First the blocking state. For 20 seconds the switch will not allow any traffic to pass, other than BPDUs. This gives the switch time to decide if this port will be root, designated, or remain blocking to prevent loops. If it remains as blocking, it won’t transition through the remaining states.
Next, the port will spend 15 seconds in the listening state. This is where the port waits to see if the topology is stable, and isn’t continually changing.
Third, the port enters the learning state, which also lasts 15 seconds. During this time the switch does what all switches do. It looks at traffic it receives, and uses it to build or update its MAC table. During this time it still won’t forward traffic out the interface, other than BPDUs.
And finally, the port transitions to the forwarding state. It can now forward normal traffic.
Take note that with the original spanning-tree, it takes about 50 seconds for a port to come online. This is not fast enough in a modern network. In the next video we’ll see how newer versions of spanning-tree have improved this situation.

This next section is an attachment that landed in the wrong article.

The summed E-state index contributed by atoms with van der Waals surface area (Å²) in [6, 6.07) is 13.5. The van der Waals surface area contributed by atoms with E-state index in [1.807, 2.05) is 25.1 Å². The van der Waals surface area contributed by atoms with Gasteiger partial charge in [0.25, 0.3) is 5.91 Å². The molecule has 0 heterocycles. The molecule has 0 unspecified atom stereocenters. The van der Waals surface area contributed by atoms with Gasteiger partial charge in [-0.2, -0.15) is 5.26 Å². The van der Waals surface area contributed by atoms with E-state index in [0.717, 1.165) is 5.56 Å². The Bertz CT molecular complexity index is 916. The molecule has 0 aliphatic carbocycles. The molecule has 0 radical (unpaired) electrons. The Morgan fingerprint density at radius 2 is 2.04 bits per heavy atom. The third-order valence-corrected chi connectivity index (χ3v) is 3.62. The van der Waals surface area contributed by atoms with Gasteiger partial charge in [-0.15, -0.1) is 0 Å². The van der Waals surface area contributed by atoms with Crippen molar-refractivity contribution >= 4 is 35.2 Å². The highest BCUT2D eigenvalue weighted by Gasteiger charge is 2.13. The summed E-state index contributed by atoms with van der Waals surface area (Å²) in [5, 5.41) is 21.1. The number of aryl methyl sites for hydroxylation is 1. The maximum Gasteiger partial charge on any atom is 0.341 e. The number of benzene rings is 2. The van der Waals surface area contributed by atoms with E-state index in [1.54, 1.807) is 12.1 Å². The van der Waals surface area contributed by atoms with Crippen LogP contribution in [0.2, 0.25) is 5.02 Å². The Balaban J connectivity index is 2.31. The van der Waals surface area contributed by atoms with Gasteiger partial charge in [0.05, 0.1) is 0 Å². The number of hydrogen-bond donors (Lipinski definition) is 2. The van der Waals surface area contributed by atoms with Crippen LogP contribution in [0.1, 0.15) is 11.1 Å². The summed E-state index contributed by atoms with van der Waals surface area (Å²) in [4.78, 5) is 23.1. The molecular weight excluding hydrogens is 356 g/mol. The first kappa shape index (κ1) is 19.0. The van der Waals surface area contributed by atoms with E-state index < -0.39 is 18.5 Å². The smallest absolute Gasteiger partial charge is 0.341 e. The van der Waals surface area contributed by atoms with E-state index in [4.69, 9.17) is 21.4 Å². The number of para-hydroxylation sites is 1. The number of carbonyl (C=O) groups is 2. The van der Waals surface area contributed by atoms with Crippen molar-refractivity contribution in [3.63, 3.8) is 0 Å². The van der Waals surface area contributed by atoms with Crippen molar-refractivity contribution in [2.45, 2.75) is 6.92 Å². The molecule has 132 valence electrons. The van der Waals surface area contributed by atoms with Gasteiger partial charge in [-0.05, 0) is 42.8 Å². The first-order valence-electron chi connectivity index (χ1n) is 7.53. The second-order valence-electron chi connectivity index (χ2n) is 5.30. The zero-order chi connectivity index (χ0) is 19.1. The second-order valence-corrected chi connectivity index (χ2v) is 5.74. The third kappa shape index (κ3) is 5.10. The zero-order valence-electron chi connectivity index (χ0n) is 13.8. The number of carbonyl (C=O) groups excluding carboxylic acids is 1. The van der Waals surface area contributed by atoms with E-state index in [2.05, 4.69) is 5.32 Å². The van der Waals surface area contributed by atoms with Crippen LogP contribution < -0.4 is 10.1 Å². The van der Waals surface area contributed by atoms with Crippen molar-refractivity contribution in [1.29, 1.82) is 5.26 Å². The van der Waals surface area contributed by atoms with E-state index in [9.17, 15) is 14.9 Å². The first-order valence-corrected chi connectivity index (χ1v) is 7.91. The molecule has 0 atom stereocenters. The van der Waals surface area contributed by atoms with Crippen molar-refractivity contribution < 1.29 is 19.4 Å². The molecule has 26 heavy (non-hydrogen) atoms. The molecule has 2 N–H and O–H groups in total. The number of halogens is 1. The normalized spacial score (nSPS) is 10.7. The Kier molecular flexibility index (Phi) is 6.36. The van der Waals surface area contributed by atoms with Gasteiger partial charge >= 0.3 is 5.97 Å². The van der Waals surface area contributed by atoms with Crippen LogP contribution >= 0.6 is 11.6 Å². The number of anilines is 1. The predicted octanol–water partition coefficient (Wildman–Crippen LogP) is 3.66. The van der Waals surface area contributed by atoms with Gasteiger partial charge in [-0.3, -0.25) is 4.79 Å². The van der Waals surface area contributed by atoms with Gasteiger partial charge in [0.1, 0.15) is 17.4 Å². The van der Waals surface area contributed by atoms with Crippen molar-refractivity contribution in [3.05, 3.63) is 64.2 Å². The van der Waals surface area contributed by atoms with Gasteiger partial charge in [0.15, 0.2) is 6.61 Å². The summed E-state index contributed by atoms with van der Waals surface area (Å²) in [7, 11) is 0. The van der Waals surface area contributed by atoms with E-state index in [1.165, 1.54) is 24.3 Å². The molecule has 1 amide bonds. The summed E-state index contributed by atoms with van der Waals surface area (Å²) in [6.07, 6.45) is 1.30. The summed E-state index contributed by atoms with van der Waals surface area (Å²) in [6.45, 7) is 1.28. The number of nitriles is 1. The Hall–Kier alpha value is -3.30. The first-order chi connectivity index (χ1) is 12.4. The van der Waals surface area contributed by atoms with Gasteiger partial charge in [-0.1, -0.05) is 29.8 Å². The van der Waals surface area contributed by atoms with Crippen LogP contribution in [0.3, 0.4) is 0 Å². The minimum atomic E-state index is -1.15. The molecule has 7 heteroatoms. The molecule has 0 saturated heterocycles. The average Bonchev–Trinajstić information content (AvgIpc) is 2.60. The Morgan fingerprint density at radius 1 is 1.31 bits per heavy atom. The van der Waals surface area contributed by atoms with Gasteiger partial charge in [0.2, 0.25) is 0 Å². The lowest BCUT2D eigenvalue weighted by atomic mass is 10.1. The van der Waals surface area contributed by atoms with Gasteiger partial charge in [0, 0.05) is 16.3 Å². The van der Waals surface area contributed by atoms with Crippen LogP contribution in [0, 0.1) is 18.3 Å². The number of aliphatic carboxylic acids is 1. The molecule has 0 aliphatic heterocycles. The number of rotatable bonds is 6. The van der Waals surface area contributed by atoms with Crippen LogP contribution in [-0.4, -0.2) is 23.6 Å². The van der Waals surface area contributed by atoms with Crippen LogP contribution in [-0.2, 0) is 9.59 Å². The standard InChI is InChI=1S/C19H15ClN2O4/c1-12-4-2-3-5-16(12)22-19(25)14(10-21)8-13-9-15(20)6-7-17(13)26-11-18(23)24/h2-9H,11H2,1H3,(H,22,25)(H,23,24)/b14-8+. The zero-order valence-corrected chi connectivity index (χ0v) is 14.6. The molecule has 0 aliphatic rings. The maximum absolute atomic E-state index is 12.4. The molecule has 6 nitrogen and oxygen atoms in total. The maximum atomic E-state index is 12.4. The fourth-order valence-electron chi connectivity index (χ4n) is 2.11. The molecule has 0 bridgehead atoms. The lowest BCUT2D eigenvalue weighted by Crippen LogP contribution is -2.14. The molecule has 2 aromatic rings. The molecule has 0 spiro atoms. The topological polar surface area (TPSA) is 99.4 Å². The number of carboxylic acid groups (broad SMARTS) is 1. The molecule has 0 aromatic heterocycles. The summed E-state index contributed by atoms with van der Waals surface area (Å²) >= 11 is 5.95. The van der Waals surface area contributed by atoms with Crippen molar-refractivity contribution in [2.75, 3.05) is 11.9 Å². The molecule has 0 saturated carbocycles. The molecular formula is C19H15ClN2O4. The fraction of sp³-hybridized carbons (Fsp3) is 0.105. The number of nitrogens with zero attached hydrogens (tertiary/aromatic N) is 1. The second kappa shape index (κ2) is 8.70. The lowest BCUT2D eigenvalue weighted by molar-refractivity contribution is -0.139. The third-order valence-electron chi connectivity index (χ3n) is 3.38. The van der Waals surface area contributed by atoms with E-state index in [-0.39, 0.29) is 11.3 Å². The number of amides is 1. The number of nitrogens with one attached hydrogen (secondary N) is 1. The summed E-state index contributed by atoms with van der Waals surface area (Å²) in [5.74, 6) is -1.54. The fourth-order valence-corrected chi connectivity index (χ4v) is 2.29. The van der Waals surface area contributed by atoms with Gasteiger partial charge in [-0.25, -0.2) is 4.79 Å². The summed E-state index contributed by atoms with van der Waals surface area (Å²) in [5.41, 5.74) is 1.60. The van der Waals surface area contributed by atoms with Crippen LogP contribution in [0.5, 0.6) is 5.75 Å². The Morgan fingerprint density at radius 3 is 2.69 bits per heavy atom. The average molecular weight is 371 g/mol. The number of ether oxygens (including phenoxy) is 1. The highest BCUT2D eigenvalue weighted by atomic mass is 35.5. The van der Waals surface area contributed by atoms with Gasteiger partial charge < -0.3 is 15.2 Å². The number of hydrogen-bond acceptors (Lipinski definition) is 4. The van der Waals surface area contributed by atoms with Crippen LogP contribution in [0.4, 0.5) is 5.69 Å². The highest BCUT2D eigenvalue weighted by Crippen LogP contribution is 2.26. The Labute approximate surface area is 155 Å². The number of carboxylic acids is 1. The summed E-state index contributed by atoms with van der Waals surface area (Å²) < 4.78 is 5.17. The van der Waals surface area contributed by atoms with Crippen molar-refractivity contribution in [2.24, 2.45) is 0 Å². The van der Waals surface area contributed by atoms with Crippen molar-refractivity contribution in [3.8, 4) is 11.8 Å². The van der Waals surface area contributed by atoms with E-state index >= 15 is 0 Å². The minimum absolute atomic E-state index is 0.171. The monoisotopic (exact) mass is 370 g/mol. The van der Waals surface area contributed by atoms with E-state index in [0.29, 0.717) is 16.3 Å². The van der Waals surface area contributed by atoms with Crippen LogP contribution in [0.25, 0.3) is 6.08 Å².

And of course, there are two more questions for you to consider. Pause and look at them now, or come back later.
Chapter 7 – Topology Changes
So we’ve got our nice topology, spanning-tree has learned where the root bridge is, the cost of each path, and which links to block. This is great, but what happens when the topology changes? Perhaps adding or removing links, or switches, or hardware failures?
The first thing spanning-tree needs to do is detect these changes. One way it can determine that something has happened is if it doesn’t receive BPDUs when it expects to.
Each switch has a timer called the Max Age timer. This is 10x the interval at which BPDUs are sent. By default, BPDUs are sent every 2 seconds, so the default Max Age timer is 20 seconds.